The Louisiana Treasurer’s race could go down into history as a "most peculiar election”. Or, how about, Louisiana’s Rodney Dangerfield race? Or, both?
When looking back at Saturday’s match ultimately won by John Schroder against Derrick Edwards, Simon and Garfunkel's "Most Peculiar Man" crosses my mind. If anything, the race a "stranger than strange" competition. John Couvillon, one of the two panelists on Bayoubuzz's Facebook Live discussion this morning, has an interesting take. He looks at the race as the Rodney Dangerfield political clash, an election that simply got “no respect”.
The New Orleans elections 2017 is over.
Now come the post mortems and the efforts by those elected to office to put together city government for the next three and half years.
The pollster that was right on the mark this election cycle was Ed Chervenak, Professor of University of New Orleans.
Last night, John Schroder, now-Louisiana Treasurer-elect, won a convincing victory against Democrat Derrick Edwards in an election that had worse than an abysmal turnout. John Couvillon President and JMC Polling and Analytics published the following early Sunday morning on his website:
The 2017 election cycle in Louisiana has concluded with last night’s runoffs, and Republican former state representative John Schroder is now State Treasurer. However, his 56-44% victory was identical to the margin that Republican Bill Cassidy defeated Mary Landrieu in the 2014 runoffs. There was a unique set of circumstances at play leading to this identical result, which can be explained by these highlights gleaned from examination of unofficial precinct data:
IA cantrellThe Desiree Charbonnet campaign is on the attack with two days left in the New Orleans Mayor's race against LaToya Cantrell. On Tuesday the University of New Orleans poll indicated that Charbonnet trails Cantrell by 11 points. Last week, another poll evidenced an 18 point gap.
Two days to go. You're down 11 points according to the recent poll and more according to other published polls. What's a woman to do?
That's ultimately the question that Desiree Charbonnet needs to ask as she decides how to approach the last hours of a long New Orleans Mayor's campaign.
Now, for a New Orleans Mayor’s Race wrap:
LaToya Cantrell has become the money machine, not so, Desiree Charbonnet. The Inter-Denominational Ministerial Alliance, who already supported Desiree Charbonnet has injected itself into the race again, calling for Cantrell’s resignation, which prompted her quick rebuke. Also, a date has been set for the WWL TV forum, two days from election day.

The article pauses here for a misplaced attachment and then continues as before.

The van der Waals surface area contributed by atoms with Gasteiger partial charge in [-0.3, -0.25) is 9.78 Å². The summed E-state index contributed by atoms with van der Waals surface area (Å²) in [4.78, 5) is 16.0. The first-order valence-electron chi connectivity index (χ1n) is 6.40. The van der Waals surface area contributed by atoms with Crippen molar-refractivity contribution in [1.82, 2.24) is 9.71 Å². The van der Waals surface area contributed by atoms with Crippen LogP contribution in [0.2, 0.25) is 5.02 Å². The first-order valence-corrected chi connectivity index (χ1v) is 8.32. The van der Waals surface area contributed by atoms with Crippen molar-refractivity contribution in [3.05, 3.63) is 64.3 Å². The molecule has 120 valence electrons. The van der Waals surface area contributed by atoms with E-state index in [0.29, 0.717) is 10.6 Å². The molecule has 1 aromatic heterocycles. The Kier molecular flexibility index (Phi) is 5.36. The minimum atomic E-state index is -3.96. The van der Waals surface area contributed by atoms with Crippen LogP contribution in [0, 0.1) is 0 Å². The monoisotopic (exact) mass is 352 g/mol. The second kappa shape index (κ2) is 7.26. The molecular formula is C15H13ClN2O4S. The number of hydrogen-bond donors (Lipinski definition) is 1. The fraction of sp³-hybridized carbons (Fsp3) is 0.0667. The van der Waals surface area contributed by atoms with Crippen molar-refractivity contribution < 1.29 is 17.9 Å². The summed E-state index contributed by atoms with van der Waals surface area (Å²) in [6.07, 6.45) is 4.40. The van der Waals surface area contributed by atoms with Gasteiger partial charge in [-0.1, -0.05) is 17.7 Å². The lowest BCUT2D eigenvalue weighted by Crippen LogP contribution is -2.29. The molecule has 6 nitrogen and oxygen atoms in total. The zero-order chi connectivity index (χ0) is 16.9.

The old famous adage, “money is the mother’s milk of politics” might be also said, “milking a scandal is the "mother" of all political campaign tactics”.
No doubt, the Desiree Charbonnet campaign is in "udder" "spread the Latoya Cantrell credit card controversy mode. Just how much mileage and bad press it can get from it before New Orleans Mayor's Race election day, is a topic for serious discussion. Or, better said--will voters leave home and vote for Cantrell, without it (being top of mind)?
Surprised? Indeed. Well, how about, somewhat shocked!
This morning, I discovered that LaToya Cantrell is ahead of Desiree Charbonnet by a whopping 18 points, according to a research firm LJR Custom Strategies on behalf of the local branch of a national education reform organization, Democrats for Education Reform.
The Desiree Charbonnet for Mayor of New Orleans campaign has just shot another city credit card broadside to the LaToya Cantrell for Mayor campaign today with a press release, claiming that the Councilwoman Cantrell has "even more questions to answer" today as it claims "a large number of specific violations".
How might LaToya Cantrell’s recent New Orleans credit card flap translate into Desiree Charbonnet get more of the middle-class black and the conservative white voter support that went to other candidates, particularly, Judge Michael Bagneris and Troy Henry in the New Orleans Mayor’s race primary?